Nevertheless, this insistence on the physical appearance of machinery within the paintings also attenuates the show’s premise that the relationship between Picasso’s and Braque’s cubist paintings and cinema is not one of visual equivalence but of ideas and techniques. Like other arguments made for reading the distortion of light and space in some cubist portraits in the exhibition as similar to the flickering light of the film projector, this accent on visual correspondences reinforces the traditional approach to the subject of Cubism and film. This typically charts Cubism’s resemblances to the technique of rapid editing employed by such pioneering directors as the French filmmaker Abel Gance and the Soviet filmmaker Sergei Eisenstein. This is not to say that these arguments do not have any merit—they obviously do. Gance’s use of mirrors to distort perception in La Folie du Docteur Tube (1915) and of rapid editing, superimposition, masking, and a wildly tracking camera in J’accuse (1919) present a similar multiplication of points of view that we see in Cubism. And who cannot think of the fragmentation of cubist composition when watching Eisenstein’s montage of shocks in his film Strike (1924) or the close-up of the splintered glasses of the nanny on the Odessa Steps in The Battleship Potemkin (1925)? However, the contribution of Picasso, Braque and Early Film in Cubism is its theoretical approach to this relationship. Its premise is that early cinema profoundly affected the way individuals saw and understood the physical world around them and that this conceptual shock had a deep parallel influence on art in general and on these two artists in particular.3In response, the exhibition argues, Picasso and Braque represented reality in their cubist compositions as mediated and fragmented by different and sometimes completely opposing views.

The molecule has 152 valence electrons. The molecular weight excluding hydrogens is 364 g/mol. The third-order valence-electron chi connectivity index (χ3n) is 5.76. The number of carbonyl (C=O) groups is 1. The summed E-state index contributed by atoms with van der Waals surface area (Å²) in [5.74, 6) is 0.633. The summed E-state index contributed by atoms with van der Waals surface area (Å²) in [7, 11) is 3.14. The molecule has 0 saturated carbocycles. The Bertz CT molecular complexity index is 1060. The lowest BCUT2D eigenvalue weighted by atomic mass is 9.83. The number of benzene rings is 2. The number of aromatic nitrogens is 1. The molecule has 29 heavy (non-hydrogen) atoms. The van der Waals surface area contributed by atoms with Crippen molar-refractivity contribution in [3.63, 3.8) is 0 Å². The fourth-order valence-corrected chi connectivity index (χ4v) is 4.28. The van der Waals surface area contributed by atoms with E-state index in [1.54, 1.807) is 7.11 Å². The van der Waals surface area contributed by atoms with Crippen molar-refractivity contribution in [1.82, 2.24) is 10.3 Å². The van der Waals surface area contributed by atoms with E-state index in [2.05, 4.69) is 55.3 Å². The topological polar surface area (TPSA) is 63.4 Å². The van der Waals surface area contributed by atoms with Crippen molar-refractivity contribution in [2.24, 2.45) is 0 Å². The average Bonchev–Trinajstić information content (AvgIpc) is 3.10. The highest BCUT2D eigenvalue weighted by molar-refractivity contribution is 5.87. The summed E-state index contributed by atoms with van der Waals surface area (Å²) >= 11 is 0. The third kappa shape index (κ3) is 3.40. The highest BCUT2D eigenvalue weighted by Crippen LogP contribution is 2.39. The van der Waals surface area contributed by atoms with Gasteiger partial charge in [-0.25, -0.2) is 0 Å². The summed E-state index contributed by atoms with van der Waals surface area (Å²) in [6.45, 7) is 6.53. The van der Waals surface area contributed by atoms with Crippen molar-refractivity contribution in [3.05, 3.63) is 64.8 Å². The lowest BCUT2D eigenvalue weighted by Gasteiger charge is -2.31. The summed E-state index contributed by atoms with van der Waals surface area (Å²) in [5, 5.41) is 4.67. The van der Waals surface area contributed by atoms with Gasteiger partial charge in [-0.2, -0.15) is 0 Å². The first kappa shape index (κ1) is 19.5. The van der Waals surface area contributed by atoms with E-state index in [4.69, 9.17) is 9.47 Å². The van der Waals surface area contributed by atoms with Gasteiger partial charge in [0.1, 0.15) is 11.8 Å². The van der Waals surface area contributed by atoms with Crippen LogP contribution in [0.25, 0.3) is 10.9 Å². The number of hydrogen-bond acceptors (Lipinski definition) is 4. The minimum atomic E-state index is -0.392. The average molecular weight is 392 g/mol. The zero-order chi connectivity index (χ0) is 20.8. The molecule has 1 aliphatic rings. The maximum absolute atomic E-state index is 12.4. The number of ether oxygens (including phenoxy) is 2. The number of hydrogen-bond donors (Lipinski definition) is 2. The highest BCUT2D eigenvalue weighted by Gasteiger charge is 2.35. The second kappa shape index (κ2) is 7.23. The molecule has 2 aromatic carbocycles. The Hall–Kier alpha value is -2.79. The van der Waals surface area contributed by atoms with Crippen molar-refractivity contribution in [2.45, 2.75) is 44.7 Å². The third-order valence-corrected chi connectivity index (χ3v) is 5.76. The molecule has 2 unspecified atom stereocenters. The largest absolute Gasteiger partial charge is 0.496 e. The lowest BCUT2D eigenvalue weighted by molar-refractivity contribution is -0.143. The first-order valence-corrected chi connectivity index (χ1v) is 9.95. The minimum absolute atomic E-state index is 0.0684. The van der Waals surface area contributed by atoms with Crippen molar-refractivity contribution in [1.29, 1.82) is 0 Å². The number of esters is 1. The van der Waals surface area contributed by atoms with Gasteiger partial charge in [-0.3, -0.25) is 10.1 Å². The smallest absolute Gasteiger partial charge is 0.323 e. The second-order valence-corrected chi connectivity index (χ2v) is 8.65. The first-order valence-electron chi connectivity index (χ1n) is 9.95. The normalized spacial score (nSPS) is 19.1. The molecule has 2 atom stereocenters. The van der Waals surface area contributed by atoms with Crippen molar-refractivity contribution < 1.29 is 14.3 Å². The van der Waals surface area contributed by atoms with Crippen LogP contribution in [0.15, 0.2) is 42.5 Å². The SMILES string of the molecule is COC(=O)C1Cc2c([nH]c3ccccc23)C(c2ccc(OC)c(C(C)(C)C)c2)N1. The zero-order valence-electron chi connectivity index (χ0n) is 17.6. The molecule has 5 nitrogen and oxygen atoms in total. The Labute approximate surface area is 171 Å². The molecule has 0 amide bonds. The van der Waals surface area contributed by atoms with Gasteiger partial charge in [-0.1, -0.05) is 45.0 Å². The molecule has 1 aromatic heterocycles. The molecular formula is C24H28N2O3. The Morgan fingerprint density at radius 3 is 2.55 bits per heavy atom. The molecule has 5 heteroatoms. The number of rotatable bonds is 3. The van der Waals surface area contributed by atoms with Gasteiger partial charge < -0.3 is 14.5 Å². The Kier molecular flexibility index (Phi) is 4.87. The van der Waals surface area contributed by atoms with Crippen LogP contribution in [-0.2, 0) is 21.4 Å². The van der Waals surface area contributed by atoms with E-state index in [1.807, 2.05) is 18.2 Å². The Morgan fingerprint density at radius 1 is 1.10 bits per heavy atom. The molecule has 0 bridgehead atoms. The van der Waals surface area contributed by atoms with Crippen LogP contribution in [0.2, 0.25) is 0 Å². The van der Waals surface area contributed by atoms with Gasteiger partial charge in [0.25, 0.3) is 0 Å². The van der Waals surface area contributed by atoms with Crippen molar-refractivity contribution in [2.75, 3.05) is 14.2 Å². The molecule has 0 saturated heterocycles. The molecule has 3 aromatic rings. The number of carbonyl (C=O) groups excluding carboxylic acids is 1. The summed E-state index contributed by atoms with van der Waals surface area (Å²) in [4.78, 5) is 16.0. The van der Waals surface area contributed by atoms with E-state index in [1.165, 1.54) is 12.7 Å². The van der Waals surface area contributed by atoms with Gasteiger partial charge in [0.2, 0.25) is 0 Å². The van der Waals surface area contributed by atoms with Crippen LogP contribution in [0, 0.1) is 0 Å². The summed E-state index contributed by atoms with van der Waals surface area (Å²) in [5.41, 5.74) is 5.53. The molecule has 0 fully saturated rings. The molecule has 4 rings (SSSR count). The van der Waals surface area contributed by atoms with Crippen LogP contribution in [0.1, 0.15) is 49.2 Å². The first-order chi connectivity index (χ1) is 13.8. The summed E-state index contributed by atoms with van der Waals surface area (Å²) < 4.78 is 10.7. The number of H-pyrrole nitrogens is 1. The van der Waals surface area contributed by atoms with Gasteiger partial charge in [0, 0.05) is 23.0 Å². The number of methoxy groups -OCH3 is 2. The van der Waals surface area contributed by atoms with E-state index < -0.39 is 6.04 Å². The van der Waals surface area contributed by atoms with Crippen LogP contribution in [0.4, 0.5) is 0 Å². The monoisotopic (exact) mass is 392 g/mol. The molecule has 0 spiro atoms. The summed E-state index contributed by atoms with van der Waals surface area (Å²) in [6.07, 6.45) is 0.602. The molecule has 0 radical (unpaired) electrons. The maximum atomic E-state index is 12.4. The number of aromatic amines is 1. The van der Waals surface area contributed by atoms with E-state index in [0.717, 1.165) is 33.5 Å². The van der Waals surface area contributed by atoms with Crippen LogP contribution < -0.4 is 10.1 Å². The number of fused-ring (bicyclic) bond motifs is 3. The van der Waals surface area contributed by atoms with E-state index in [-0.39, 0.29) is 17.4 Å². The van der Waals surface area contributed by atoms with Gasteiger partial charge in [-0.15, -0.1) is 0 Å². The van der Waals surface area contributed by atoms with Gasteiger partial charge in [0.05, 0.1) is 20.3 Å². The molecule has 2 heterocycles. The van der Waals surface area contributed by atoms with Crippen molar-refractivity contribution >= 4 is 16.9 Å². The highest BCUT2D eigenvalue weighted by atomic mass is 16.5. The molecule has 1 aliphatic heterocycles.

For at least a decade, the definition of Cubism as a formalist movement has been problematized by extensive research into the topos and influence of its social, cultural and intellectual context. Analyzing the popular culture of the street, songs, music hall, reviews, press and publicity, writers such as Jeffrey Weiss and curators such as Kirk Varnedoe have shown how elements of popular culture were deeply ingrained in the avant-garde at the beginning of the century. Mass culture, as well as artistic parodies of it, influenced the public perception—and miscomprehension—of advanced art at this time. Picasso, Braque and Early Film in Cubism follows in the vein of this research. Although in his essay for the catalogue film scholar Tom Gunning points to the fact that early cinema was initially part of vaudeville entertainment, the relationship of these sources is subtlety altered in the exhibition narrative.4 It is true, as Gunning states, that film kept alive and translated many of the traditions of popular culture and variety acts of the music hall. But the exhibition’s insistence on a hierarchical ordering of this relationship that places cinema as the most important influence on Cubism ignores the fact that Picasso and Braque were of a generation that intimately knew and enjoyed multiple forms of mass culture. It also ignores the fact that the relationship between film and popular amusements in the public sphere was contiguous in the early 20th century. They shared the same stages and the same audience. Indeed, given the technological limitations of early film equipment and lighting, early films were often conceived along the lines of staged acts with scenery, similar narratives and a static point of view. Therefore, to imply that film chiefly inspired the cubist elements of splintered vision and use of fragmented words and objects without citing the influence of other forms of popular culture is a hyperbole on the part of Rose and Glimcher. After all, as Weiss and other writers have demonstrated, the visual noise of urban Paris, complete with the jumble of half-obscured painted ads and poster advertisements, meant that fragments of words and phrases were a highly visible presence in the everyday landscape of these artists. Why would this jarring occurrence be any less of an inspiration to Picasso’s and Braque’s use of fragmented language in their cubist compositions than the presence of words in early films? Is it not more reasonable to think that the constant presence of disjointed language in the urban landscape, on the stage and in early cinema reinforced the impact of each of these sources? In this and other cases, the affect was probably cumulative, but this does not mean that cinema was not the emblematic catalyst of change.